Communication changes during pandemic will shape the future, du CEO says

The company registered a 40% surge in fixed-line internet traffic and a 10% increase in mobile traffic

Johan Dennelind, chief executive of EITC, said the coronavirus pandemic will necessitate the faster roll-out of 5G network. Courtesy EITC
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The dynamics of the telecoms market in the aftermath of the coronavirus will be shaped by the changes in how people communicate during the pandemic, said the chief executive of Emirates Integrated Telecommunications Company – also known as du.

The "new normal" for telcos will be largely driven by more discerning customers, with an increased emphasis on digital offerings. The direction of communication will require an acceleration in the roll-out of 5G networks, Johan Dennelind, chief executive told The National.

“There will be a new normal where we all will live, work, study and experience things digitally and more differently," Mr Dennelind said. "As we speak, telcos are adapting and learning how to work differently as well as more efficiently.”

Covid-19, the biggest pandemic since the 1918 Spanish flu, has infected nearly 1.8 million people as of Sunday and brought the global economy to a virtual halt. To contain the virus countries have implemented lockdowns and restrictions on movement forcing millions of people to work from home using webinars and online meetings.

To ensure an uninterrupted flow of connectivity, du leveraged its existing resources while using new creative solutions to mitigate any disruption to its services.

“Our e-shops, apps and various digital channels are already up and running, serving consumers 24 X 7 using automated processes,” said Mr Dennelind.

Customers who used to physically visit the operator's stores are now completing all of their transactions online.

Over the past month, du registered a 40 per cent surge in home or fixed-line internet traffic and a 10 per cent increase in mobile traffic.

“We saw this surge coming quite early when other countries had just started to close down. We were in our crisis mode and secured critical components required for network upgrades,” Mr Dennelind said.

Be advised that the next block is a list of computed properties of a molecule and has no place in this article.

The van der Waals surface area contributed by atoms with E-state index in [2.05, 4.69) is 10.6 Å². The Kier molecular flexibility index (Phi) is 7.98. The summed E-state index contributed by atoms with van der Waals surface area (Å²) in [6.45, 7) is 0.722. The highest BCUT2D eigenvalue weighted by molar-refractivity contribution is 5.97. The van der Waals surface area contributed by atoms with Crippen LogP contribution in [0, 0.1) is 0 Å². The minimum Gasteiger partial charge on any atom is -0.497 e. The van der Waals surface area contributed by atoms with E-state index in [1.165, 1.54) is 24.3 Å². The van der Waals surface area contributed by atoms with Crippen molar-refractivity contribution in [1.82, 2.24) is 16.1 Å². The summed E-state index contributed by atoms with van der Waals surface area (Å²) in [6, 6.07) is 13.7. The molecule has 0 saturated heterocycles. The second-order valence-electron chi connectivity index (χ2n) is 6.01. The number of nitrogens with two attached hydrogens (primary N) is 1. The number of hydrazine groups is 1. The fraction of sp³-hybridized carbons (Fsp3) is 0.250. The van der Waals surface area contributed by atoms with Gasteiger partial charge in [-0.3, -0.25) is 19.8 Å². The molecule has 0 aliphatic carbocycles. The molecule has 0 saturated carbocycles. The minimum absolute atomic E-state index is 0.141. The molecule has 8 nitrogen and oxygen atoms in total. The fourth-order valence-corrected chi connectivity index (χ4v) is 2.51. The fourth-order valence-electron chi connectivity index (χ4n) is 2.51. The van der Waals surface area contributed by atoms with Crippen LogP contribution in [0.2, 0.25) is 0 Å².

“Traffic has moved from shops, malls, airports and streets to homes. Moving traffic to new nodes or to different parts of the network is very crucial and we have dealt with it quite dynamically without any major issues.”

The company anticipates a further rise in internet demand and has accordingly geared up.

As of today, du’s network has sufficient capacity to accommodate twice the current traffic. Utilisation on mobile and fixed networks is 50 per cent and 58 per cent respectively, according to the operator.

DUBAI, UAE. April 19, 2015 - Stock photograph of customers queuing at the Du store in Al Ghurair Center in Dubai, April 19, 2015. (Photos by: Sarah Dea/The National, Story by: Standalone, Stock)
 *** Local Caption ***  SDEA190415-du_stock02.JPG
Du’s full year net profit declined 1.3 per cent to Dh1.73bn in 2019, while revenue fell 6.2 per cent to Dh12.58bn during the period. Sarah Dea / The National

The pandemic will not impact the company’s expansion plans or planned 5G roll-out, Mr Dennelind said. The current crisis is accelerating the need for a robust 5G network but there could be some short-term delays because of supply chain disruptions.

“Telcos are now realising the importance of critical infrastructure even more … besides allowing dynamic allocation of network, 5G ensures better speed and robustness of data,” Mr Dennelind said

“If we have had full-fledged 5G network operational and also widespread availability of 5G customer devices, then it would have been a lot easier for us to dynamically allocate capacity wherever needed,” he added.

Many European operators such as Telefonica, Orange and Vodafone have advised consumers to decrease internet usage, avoid downloading heavy files and to try using landline phones wherever possible, to ensure that quality of service is maintained.

But Mr Dennelind said du's network is well-equipped to handle the current rush and such measures are not necessary.

“We only asked customers to remain tolerant for small issues,” he said. “This is a very extraordinary situation and our networks are coping very well … but there may be certain nodes or sites that are getting overloaded due to certain patterns of traffic at certain time[s]”.

Mr Dennelind, who joined the company early this year after the retirement of Osman Sultan, said his primary priority is to manage the company through this crisis.

“We are impacted very hard as an industry … managing this short-term impact is my priority number one,” said the former group chief executive of Telia, the largest Nordic operator.

“Nobody is unaffected … we are impacted by the environment in which we operate and that is fully understood by everyone,” said Mr Dennelind.

Du, which was founded in 2005, is 50.12 per cent owned by Emirates Investment Authority, 10.06 per cent by Mubadala Investment Company and 19.7 percent by Emirates International Telecommunications, with the remainder of shares in public hands. It is listed on the Dubai Financial Market.